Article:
How a relentless protest movement transformed politics in Sudan, ending Omar al-Bashir’s decades-long grip on power.
Thousands of Sudanese have taken to the streets to mark the first anniversary of the uprising that eventually led to the removal of longtime President Omar al-Bashir and to demand justice for slain protesters.
In Sudan‘s capital, Khartoum, people rallying on Thursday chanted slogans such as “we’re revolutionaries, we’ll finish our mission” while motorists hung Sudanese flags from their cars. Others carried pictures of friends and loved ones among the scores of demonstrators killed during the uprising.
In the town of Atbara, where the anti-Bashir protests began on December 19, 2018 before spreading nationwide, hundreds of people were expected to arrive by train from Khartoum to stay for a week of festivities.
The journey is organised by Sudan’s traditional authorities and the protest movement as a tribute to the thousands of demonstrators who travelled in the opposite direction to the capital at key moments during the uprising.
In Khartoum, the military blocked roads leading to its headquarters, where the protesters had staged a months-long sit-in outside that became the hub in their struggle for democracy – even after the overthrow of al-Bashir on April 11.
In August, after protracted talks with the generals who removed al-Bashir, protesters won a deal to set up a transitional government and pave the way for civilian rule. The agreement provided for a joint civilian-military ruling body during a transition period of a little over three years before elections can be held, while veteran economist Abdalla Hamdok was appointed transitional prime minister.
Al Jazeera’s Hiba Morgan, reporting from Khartoum, said that despite the blocked roads, hundreds of people continued to march towards the military’s headquarters, where more than 100 protesters were killed on June 3 when security forces raided the sit-in.
“They’re saying that they want to make sure that the army hears that they still have the voice to demand justice, that despite a transitional government in place, despite some members of the military sharing seats in the sovereign council, they’re still not satisfied,” Morgan said.
“Protesters want to ensure that each and every member of the army, of the former regime, of the former ruling party are held to account.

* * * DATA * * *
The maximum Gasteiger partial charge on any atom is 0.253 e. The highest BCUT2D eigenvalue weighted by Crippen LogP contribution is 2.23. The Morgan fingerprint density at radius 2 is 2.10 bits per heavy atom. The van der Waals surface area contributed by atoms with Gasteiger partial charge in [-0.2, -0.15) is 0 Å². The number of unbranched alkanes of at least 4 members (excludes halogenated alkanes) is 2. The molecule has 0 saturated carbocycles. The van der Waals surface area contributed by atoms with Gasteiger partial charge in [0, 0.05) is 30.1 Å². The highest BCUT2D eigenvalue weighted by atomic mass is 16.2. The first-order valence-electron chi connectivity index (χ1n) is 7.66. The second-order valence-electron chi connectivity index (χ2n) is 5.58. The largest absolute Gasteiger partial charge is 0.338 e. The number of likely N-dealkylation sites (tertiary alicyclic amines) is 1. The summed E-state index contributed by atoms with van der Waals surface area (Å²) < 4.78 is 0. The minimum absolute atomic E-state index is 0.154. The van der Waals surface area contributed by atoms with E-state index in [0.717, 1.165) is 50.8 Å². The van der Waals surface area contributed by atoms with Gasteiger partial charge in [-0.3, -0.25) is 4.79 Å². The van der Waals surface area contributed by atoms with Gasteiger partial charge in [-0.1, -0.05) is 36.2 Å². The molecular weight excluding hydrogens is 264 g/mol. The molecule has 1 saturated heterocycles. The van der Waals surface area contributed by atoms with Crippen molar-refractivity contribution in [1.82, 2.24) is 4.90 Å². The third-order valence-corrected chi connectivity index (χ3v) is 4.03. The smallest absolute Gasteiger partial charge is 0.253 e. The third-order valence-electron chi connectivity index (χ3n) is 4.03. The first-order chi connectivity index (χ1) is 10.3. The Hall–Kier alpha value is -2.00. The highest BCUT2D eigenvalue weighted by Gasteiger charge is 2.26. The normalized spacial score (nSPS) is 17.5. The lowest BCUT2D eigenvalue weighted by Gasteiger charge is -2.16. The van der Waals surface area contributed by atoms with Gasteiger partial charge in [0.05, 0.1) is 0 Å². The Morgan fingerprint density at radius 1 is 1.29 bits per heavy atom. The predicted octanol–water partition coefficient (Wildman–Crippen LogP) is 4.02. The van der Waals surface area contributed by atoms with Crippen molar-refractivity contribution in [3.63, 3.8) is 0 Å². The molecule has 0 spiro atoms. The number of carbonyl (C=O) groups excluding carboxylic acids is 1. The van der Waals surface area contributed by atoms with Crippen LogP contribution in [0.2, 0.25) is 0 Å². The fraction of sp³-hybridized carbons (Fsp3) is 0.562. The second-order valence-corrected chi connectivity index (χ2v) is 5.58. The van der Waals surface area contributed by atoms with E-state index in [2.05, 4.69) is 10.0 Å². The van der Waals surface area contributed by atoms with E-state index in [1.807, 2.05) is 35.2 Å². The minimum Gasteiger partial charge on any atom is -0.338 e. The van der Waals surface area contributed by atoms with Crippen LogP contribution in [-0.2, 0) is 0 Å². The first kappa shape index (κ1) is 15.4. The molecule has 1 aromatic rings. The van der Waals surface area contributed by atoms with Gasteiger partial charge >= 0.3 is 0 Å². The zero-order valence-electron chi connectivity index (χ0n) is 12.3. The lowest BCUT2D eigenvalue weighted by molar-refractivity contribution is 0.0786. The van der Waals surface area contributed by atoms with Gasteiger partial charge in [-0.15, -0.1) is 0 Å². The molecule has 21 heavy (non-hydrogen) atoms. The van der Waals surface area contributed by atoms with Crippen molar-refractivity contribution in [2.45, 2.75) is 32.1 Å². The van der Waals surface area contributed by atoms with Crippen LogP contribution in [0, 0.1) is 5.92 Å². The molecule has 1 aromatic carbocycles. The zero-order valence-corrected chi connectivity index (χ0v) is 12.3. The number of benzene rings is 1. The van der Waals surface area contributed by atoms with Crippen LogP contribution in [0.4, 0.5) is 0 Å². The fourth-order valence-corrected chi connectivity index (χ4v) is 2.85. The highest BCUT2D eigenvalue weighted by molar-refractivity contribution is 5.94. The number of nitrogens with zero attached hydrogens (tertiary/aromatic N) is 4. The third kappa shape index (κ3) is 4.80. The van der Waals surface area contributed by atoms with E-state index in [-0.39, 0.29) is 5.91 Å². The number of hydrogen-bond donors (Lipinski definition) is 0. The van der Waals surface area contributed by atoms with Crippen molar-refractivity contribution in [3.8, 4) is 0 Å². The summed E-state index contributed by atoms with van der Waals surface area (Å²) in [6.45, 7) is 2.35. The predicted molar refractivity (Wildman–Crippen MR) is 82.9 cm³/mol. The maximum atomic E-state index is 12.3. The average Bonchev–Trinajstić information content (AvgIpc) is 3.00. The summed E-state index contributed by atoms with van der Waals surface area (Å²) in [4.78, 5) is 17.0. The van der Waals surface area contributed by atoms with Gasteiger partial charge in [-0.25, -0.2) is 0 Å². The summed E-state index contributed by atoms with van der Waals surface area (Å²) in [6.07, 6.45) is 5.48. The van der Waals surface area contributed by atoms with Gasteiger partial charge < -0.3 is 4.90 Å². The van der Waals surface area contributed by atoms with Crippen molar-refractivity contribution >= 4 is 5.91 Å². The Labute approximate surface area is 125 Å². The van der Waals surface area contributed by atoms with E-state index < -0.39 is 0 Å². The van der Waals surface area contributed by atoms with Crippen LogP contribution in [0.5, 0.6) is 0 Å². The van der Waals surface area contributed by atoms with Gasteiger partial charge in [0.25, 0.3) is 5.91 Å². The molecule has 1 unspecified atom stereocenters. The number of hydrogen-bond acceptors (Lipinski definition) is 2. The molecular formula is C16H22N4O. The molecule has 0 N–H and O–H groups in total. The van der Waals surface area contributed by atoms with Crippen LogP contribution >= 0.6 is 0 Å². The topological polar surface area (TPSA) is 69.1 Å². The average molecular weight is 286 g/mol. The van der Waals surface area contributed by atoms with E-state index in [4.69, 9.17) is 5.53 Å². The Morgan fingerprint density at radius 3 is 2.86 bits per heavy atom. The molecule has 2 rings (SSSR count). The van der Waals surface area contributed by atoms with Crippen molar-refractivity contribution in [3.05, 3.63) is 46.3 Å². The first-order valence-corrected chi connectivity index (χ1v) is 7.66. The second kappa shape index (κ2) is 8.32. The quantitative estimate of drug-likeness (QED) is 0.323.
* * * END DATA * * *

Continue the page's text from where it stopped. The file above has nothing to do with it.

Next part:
“They’re saying that this revolution came at a loss of life. The achievement that they made so far came with many people losing their life and they owe it to those people to try to make sure that change is brought.”
According to doctors linked to the protest movement, more than 250 people were killed in violence related to the demonstrations against al-Bashir and the military rulers who initially replaced him.
Amnesty International on Thursday called on Sudan’s transitional authorities to honour their commitments to restore the rule of law and protect human rights.
“The new Sudan authorities must ensure that members of the security forces who committed horrific crimes or used excessive force against protesters are held accountable in fair trials without recourse to the death penalty,” said the rights group’s Seif Magango.
Bashir, in prison since his overthrow, was sentenced on Saturday to two years’ detention for corruption in a correctional centre for the elderly – the first of several cases against him.
The charges stemmed from millions of dollars he had received from Saudi Arabia.
In May, Sudan’s attorney general said al-Bashir had been charged with the deaths of those killed during the uprising, without specifying when he would face trial.
The 75-year-old is also wanted by the International Criminal Court on charges of genocide, war crimes and crimes against humanity.
The accusations relate to his role in the Darfur war that broke out in 2003, when ethnic minority rebels took up arms against his Arab-dominated government, which they accused of marginalising the region.